Wednesday, October 31, 2012

Just Like Yesterday

From the 2008 Democratic Party Platform:
As Democrats, we are committed to being smart on crime. . . . We must help state, local, and tribal law enforcement work together to combat and prevent drug crime and drug and alcohol abuse, which are a blight on our communities.[1]
From the 2000 Republican Party Platform:
When the average American family has to work more than four months out of every year to fund all levels of government, it's time to change the tax system, to make it simpler, flatter, and fairer for everyone. It's time for an economics of inclusion that will let people keep more of what they earn and accelerate movement up the opportunity ladder.[2]
From the 1992 Democratic Party Platform:
If a company wants to overpay its executives and underinvest in the future or transfer jobs overseas, it shouldn't get special treatment and tax breaks from the Treasury.[3]
From the 1988 Republican Party Platform:
We want to reduce further the intrusion of government into the lives of our citizens. Consistent with the maintenance of a competitive market place, we are committed to breaking down unnecessary barriers to entry created by regulations, statutes, and judicial decisions, to free up capital for productive investment.[4]
From the 1980 Republican Party Platform:
Republicans recognize the very special sacrifice of those who have served in our nation's armed forces. Individual rights and societal values are only as strong as a nation's commitment to defend them. Because of this our country must never forget its appreciation of and obligation to our veterans. . . . In particular we feel it is of vital importance to continue and expand the health-programs provided to veterans through the Veterans Administration hospitals. Here we see the need for increased access to care, especially for older veterans.[5]
From the 1976 Democratic Party Platform:
There must be an ever-increasing accountability of government to the people. The Democratic Party is pledged to the fulfillment of four fundamental citizen rights of governance: the right to competent government; the right to responsive government; the right to integrity in government; the right to fair dealing by government.[6]
From the 1968 Republican Party Platform:
The entire nation has been profoundly concerned by hastily extemporized, undeclared land wars which embroil massive U.S. armed forces thousands of miles from our shores. It is time to realize that not every international conflict is susceptible of solution by American ground forces.[7]
From the 1971 album Who's Next, by The Who:

As I may have mentioned before, I'll be voting for Gary Johnson. It honestly baffles me that I'm the one who's supposedly wasting my vote.

1. How much progress have we made in four years? A little—the Democrats no longer claim to be "smart on crime". From this year's platform: "We understand the disproportionate effects of crime, violence, and incarceration on communities of color and are committed to working with those communities to find solutions. . . . We must help state, local, territorial, and tribal law enforcement work together to combat and prevent drug crime and drug and alcohol abuse, which are blights on our communities."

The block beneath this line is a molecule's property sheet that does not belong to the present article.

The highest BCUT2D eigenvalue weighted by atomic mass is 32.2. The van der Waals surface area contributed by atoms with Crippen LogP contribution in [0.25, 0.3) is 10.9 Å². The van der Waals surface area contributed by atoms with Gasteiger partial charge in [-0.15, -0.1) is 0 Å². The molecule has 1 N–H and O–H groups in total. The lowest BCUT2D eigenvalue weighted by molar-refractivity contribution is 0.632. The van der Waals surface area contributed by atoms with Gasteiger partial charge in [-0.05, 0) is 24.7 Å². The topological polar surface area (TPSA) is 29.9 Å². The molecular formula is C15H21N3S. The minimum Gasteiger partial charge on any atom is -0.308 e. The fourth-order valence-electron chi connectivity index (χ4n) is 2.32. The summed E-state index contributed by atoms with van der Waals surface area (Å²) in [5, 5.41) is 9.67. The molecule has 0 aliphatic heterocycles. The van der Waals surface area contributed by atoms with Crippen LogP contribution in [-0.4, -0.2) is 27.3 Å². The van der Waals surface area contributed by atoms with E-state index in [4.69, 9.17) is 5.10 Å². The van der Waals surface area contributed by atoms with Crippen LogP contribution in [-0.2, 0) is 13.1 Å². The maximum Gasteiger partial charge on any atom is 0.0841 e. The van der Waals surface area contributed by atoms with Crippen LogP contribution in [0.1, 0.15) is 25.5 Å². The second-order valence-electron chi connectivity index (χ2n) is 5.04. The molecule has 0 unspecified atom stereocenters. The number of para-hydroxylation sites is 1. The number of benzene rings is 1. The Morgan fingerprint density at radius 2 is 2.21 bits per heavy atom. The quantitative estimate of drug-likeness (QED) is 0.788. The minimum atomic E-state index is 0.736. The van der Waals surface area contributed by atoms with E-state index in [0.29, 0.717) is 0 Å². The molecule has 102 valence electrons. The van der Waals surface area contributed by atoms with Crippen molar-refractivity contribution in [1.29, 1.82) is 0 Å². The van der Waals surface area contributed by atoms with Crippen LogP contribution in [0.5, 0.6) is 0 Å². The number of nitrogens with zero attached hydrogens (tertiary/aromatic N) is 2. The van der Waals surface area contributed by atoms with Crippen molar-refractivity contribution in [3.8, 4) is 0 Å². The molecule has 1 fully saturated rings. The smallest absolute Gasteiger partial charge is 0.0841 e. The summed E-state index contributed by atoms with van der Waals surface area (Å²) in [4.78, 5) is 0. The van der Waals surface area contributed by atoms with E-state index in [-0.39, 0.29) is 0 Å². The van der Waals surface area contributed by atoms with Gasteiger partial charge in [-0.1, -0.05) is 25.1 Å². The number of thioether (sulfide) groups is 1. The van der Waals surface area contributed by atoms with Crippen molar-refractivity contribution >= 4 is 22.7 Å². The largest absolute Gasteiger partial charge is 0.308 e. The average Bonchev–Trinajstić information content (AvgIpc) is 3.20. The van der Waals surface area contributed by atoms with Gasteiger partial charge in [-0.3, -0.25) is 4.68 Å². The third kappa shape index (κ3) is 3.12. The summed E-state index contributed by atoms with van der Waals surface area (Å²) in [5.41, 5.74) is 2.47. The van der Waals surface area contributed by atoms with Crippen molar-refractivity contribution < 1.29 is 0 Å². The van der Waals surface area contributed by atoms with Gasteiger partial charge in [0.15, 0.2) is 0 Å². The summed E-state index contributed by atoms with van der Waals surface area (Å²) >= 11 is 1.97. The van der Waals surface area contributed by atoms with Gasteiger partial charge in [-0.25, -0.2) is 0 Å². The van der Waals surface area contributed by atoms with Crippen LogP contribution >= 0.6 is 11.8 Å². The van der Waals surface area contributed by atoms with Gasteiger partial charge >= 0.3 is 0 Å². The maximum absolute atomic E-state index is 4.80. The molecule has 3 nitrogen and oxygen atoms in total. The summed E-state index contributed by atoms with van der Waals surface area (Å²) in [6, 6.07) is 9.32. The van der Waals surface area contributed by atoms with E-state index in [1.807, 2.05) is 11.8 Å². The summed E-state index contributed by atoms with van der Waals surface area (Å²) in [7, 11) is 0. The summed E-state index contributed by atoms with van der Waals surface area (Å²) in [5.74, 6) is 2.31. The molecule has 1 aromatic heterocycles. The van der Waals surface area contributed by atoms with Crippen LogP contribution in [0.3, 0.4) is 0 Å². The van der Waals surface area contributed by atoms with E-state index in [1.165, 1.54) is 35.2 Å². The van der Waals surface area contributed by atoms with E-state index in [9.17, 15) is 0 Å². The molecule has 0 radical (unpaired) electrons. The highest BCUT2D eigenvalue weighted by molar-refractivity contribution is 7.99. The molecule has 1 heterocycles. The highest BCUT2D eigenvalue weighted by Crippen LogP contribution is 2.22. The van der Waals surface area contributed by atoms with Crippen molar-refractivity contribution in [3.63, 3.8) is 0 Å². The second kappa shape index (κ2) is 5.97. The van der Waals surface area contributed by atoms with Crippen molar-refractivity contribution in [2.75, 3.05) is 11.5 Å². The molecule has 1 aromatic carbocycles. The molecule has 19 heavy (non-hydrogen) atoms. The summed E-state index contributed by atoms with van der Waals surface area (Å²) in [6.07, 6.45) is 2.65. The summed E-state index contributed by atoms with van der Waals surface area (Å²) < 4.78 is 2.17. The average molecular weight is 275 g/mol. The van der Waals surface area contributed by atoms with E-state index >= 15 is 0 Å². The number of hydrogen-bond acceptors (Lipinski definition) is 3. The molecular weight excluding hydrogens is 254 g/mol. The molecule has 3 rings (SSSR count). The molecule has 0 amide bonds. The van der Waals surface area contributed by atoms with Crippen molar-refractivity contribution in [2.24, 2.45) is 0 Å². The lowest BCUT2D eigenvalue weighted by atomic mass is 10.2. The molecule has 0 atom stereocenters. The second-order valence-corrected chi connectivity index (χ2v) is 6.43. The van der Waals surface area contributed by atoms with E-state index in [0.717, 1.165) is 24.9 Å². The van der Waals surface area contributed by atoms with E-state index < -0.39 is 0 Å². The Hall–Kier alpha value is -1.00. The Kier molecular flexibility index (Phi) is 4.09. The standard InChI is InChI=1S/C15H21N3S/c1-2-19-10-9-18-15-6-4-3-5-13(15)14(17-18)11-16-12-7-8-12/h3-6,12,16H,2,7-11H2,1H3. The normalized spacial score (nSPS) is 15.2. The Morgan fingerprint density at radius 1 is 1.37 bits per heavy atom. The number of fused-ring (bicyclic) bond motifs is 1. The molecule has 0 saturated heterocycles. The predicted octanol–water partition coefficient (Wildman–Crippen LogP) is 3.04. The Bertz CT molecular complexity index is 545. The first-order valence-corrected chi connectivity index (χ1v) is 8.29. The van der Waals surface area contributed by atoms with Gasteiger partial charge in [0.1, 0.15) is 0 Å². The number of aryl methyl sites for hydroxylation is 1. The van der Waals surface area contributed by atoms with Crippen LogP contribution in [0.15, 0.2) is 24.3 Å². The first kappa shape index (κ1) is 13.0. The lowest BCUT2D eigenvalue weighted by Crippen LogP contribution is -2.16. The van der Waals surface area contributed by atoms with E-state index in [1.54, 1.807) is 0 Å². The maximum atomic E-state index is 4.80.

2. 12 years later, look how far we've come: "We reject the use of taxation to redistribute income, fund unnecessary or ineffective programs, or foster the crony capitalism that corrupts both politicians and corporations. Our goal is a tax system that is simple, transparent, flatter, and fair. In contrast, the current IRS code is like a patchwork quilt, stitched together over time from mismatched pieces, and is beyond the comprehension of the average citizen. A reformed code should promote simplicity and coherence, savings and innovation, increase American competitiveness, and recognize the burdens on families with children."
3. 20 years later, the Democrats are still working on it: "We want to cut tax breaks for companies that are shipping jobs overseas and for special interests."
4. 24 years later, the Republicans are "listening to America", and what they're hearing should sound familiar: "In listening to America, one constant we have heard is the jobcrippling effect of even well-intentioned regulation. That makes it all the more important for federal agencies to be judicious about the impositions they create on businesses, especially small businesses. We call for a moratorium on the development of any new major and costly regulations until a Republican Administration reviews existing rules to ensure that they have a sound basis in science and will be cost-effective."
5. 32 years later, they've at least added homelessness to the list of problems they claim to care about solving: "We must heed Abraham Lincoln's command "to care for him who bore the battle." To care, as well, for the families of those who have made the ultimate sacrifice, who must be assured of meaningful financial assistance, remains our solemn duty. . . . We are committed to ending homelessness for our veterans."
6. 36 years later, we're still waiting for the government to be held accountable: "We are committed to the most open, efficient, and accountable government in history, and we believe that government is more accountable when it is transparent."
7. And yet, 44 years later, the Republicans pledge to do just that: "Future decisions by a Republican President will never subordinate military necessity to domestic politics or an artificial timetable. Afghans, Pakistanis, and Americans have a common interest in ridding the region of the Taliban and other insurgent groups, but we cannot expect others to remain resolute unless we show the same determination ourselves."